Ryoichi Tamada's Jeskai Control deck was by far the most innovative deck in the format. Crushing the Swiss Rounds and cruising into the Top 8, his Jeskai Control deck had Whirler Virtuoso, one of Tamada's favorite cards in Standard, as well as Magma Spray and Harnessed Lightning. "This is my favorite color combination, and I am pleased that the deck performed well against the field," he shared. 13-0-2 was undoubtedly a streak that was hard to beat! This was not the first time he went undefeated in Day 1 so nobody was surprised when Tamada cracked the Top 8 in top seed once again.

Even though his journey to the top was cut short in the quarterfinals, he still loved his deck very much, even going to the extent of doodling one of the key cards of his new control deck! Can you guess what this card is?

An artist's (Tamada) impression of his favorite card.

Ryoichi Tamada's Jeskai Control

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The Unlimited Edition Draft

If the Beta Draft from Grand Prix Las Vegas was the "most anticipated draft possibly in the history of Magic", then today's Unlimited Edition Draft would be next. Eight players from eight qualifiers won the proverbial golden ticket to the most exciting event of the weekend. Considered to be the second edition of the core set, this white-bordered expansion consisted of the same 302 cards as the Limited Edition Beta print run. Which means that another Time Walk or another Mox Emerald could just see the light of day momentarily!

(Clockwise from top left ) Chris Tiong, Lin Shih Feng, Jeffrey Chan, Hu Shaofan, Ken Hu, Link Lee, Zheng Peiyuan, and Lin Ruizi.

The qualified players eagerly took their seats and hoped for the best. After the Rochester Draft concluded, Lin Shih Feng from Taiwan found the best loot of them all, while Chris Tiong from Singapore was lucky enough to receive Scrubland and Mana Vault! Other gems include Scrubland, Forcefield, Mana Vault, Winter Orb, and the iconic Shivan Dragon! When the dust settled, it was Link Lee from Singapore who took it all down! Here are some of the best moments of this once-in-a-lifetime Rochester Draft!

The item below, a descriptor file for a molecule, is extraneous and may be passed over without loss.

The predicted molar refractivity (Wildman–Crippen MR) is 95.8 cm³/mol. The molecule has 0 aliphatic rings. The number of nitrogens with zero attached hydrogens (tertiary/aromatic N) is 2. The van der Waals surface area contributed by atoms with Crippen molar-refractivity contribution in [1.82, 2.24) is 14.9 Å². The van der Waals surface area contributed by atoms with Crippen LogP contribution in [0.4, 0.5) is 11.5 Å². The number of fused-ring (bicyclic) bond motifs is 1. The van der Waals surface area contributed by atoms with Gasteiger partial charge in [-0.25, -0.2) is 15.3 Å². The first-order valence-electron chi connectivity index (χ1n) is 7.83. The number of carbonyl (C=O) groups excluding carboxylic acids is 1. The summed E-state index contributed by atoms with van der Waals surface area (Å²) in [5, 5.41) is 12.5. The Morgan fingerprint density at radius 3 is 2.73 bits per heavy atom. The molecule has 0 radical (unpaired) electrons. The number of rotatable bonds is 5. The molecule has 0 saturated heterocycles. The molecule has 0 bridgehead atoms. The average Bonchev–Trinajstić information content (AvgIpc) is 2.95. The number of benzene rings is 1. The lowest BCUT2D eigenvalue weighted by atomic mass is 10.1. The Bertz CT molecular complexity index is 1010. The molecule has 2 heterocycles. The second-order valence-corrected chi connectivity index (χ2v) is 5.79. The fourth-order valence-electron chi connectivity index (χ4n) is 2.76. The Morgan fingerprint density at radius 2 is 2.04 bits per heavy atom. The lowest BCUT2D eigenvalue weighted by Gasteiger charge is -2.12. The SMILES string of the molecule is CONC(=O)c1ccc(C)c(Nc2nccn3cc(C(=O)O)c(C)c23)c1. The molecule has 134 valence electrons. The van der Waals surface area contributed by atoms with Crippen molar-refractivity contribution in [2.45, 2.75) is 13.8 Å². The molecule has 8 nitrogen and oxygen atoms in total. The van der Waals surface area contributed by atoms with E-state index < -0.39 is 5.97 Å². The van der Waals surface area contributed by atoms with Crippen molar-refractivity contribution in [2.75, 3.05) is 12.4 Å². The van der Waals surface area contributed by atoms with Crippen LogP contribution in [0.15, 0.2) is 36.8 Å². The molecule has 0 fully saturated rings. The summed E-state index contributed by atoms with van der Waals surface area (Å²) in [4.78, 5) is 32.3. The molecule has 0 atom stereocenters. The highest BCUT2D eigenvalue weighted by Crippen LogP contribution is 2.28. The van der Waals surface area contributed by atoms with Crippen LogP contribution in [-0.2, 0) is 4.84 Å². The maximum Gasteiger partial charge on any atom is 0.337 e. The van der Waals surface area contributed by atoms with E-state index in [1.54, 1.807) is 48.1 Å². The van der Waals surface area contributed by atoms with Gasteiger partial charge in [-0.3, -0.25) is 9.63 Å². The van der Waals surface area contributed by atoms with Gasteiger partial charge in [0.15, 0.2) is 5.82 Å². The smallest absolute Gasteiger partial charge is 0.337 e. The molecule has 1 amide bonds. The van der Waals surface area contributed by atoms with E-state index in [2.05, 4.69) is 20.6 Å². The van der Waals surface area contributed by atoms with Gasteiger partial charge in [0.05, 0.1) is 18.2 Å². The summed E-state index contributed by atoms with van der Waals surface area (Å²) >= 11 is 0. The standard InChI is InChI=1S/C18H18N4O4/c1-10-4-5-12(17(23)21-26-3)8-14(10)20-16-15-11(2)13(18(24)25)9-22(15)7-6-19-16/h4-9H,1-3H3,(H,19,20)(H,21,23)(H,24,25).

Twenty-four fresh Unlimited Edition booster packs in all their glory.

The eight qualified players getting ready for the most exhilarating event ever!

Players carefully reviewed their picks before they made their choices.

Chris Tiong from Singapore was having a great day with his boosters, getting Scrubland and Mana Vault from two out of three of his boosters.

Do you see what I see? Yes! That's a near mint Mox Jet!

Lin Shih Feng from Chinese Taipei was thrilled to lay his hands on one of the Power 9!

In the epic finals between Link Lee and Hu Shaofan, it was Lee's Serra Angel and Two-Headed Giant of Foriys who ruled the skies!

Congratulations to Link Lee from Singapore for winning the Unlimited Edition Rochester Draft! Epic win!

Ichikawa Charts a Course to Victory

After fifteen rounds of Standard and the exciting playoffs, the field of 682 was down to just a single man. Singled out as one of the hot favorites to win it all, Ishikawa failed to disappoint and took down his fourth Grand Prix title in his ninth lifetime Grand Prix Top 8. Defeating Li Jingling in the quarterfinals, Andy Chan in the semifinals, and then Ohki Tatsuhiko in the finals, Ishikawa's White-Blue God-Pharaoh's Gift deck outlasted the competition.

Running four copies each of God-Pharaoh's Gift and Refurbish - and no Gate to the Afterlife - Ishikawa's deck could morph into a White-Blue Control deck at will. This solid transformational sideboard plan helped him clinch victory and solidify himself as one of the top players in Japan and around the world.

Hearty congratulations to Yuuki Ichikawa for winning Grand Prix Singapore 2018!